On March 19, 2012, Governor Mitch Daniels signed into law a bill imposing statewide restrictions on smoking in public places. Indiana is the 38th state to enact such a statewide ban. Below are answers to some frequently asked questions about the new law.

1.    When does this law go into effect?

The law takes effect on July 1, 2012.

2.    What locations are covered by the smoking ban?

The law prohibits smoking in all enclosed areas of public places and places of employment as well as within eight feet of a public entrance to a public place or place of employment. The law also prohibits smoking in vehicles owned, leased, or operated by the state if being used for a governmental function and smoking on school buses that are being used to transport children to school or school functions.

3.    Are there any exceptions to the ban?

Yes, the following locations are exempt from the smoking ban:

Horse racing facilities and permanent adjacent structures owned or leased by the owner;

  • Riverboats (on which gambling is authorized) and permanent adjacent structures owned or leased by the owner;
  • Gaming facilities (and satellite facilities) at racetracks and permanent adjacent structures owned or leased by the owner;
  • Certain businesses that allow cigar smoking and smoking with waterpipes or hookah devices;
  • Private, not-for-profit clubs that provide food or alcoholic beverages only to their members and guests, subject to vote of the members. Smoking is allowed only in separate, enclosed smoking areas where individuals under the age of 18 are not allowed;
  • Retail tobacco stores if tobacco sales account for at least 85% of the store’s annual gross revenues, entry by individuals under the age of 18 is prohibited, and food and beverages are not sold for consumption on the premises;
  • Bars or taverns that do not employ individuals under the age of 18 or allow individuals under the age of 21 (other than employees) to enter;
  • Cigar manufacturing facilities that do not offer retail sales;
  • Certain cigar specialty stores with separate smoking rooms. Cigarette smoking must be prohibited and individuals under the age of 18 must not be allowed in the smoking room; and
  • Businesses that are in a private residence if the only employees are also residents.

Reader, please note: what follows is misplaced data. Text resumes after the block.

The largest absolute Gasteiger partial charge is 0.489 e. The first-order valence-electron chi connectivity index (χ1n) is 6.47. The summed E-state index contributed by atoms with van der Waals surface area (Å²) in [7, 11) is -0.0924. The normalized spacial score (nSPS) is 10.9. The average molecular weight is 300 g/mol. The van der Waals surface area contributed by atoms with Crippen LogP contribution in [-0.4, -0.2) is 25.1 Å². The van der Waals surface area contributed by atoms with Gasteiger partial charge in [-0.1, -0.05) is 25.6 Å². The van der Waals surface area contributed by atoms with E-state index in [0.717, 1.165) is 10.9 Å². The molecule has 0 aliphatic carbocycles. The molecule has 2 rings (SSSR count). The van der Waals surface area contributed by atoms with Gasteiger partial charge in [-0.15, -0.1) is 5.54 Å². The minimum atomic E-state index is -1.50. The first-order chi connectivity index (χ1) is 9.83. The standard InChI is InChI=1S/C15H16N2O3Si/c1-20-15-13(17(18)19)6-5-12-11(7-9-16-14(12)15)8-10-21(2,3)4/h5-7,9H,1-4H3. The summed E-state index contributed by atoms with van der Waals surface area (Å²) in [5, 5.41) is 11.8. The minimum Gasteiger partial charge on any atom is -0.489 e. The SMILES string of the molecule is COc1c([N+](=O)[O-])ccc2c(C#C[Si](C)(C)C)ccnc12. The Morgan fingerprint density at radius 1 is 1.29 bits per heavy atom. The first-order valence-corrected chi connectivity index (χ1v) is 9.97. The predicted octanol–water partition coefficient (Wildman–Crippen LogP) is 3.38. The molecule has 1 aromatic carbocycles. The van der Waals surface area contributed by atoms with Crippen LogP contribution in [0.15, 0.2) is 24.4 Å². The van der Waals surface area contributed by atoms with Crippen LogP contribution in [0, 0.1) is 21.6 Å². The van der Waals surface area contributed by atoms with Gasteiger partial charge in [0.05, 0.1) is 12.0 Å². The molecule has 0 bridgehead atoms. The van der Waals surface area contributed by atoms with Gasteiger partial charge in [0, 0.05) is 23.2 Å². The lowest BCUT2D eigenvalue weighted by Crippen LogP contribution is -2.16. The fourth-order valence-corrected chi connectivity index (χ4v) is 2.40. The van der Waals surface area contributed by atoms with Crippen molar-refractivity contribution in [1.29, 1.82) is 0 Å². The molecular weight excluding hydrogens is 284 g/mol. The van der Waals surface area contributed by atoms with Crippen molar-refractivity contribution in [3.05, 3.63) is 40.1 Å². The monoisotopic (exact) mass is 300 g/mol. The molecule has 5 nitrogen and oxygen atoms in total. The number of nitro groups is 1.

4.    Are there any posting or notice requirements?

Yes. Any public place where smoking is permitted must post conspicuous signs that read: “WARNING: Smoking Is Allowed In This Establishment” or other similar language. In addition, the owner or operator of a restaurant must post a prominent sign at each entrance informing the public that smoking is prohibited. Employers must inform current and prospective employees of the smoking prohibitions that apply.

5.    Are there penalties for smoking in places where smoking is not allowed?

Yes. A person who smokes where prohibited commits a Class B infraction. If the person has committed at least three prior infractions, he or she commits a Class A infraction.

6.    What are owners, managers, or officials required to do if someone is smoking in a location where smoking is prohibited?

An owner, manager, or official in charge of a public place is required to ask the individual to refrain from smoking and to have the individual removed from the premises if he or she does not stop smoking after being asked to refrain from smoking. An owner, manager, or official of a public place or place of employment who fails to comply with the requirements of the law commits a Class B infraction. A failure to comply is a Class A infraction if the person has committed at least three prior infractions.

7.    Are there protections for employees and others who complain under this law?

Yes.  An owner, manager, or official is not allowed to discharge, refuse to hire, or in any manner retaliate against an individual for reporting a violation of the law or for exercising any right or satisfying any obligation under the law.

8.    What if I live or work in a county or city that has a smoking ban that is more stringent than the state law?

The state law specifically authorizes local governments to enact more restrictive ordinances, so you must follow the requirements of the more restrictive ordinance.

9.    If I am a private employer, may I prohibit smoking anywhere on my property?


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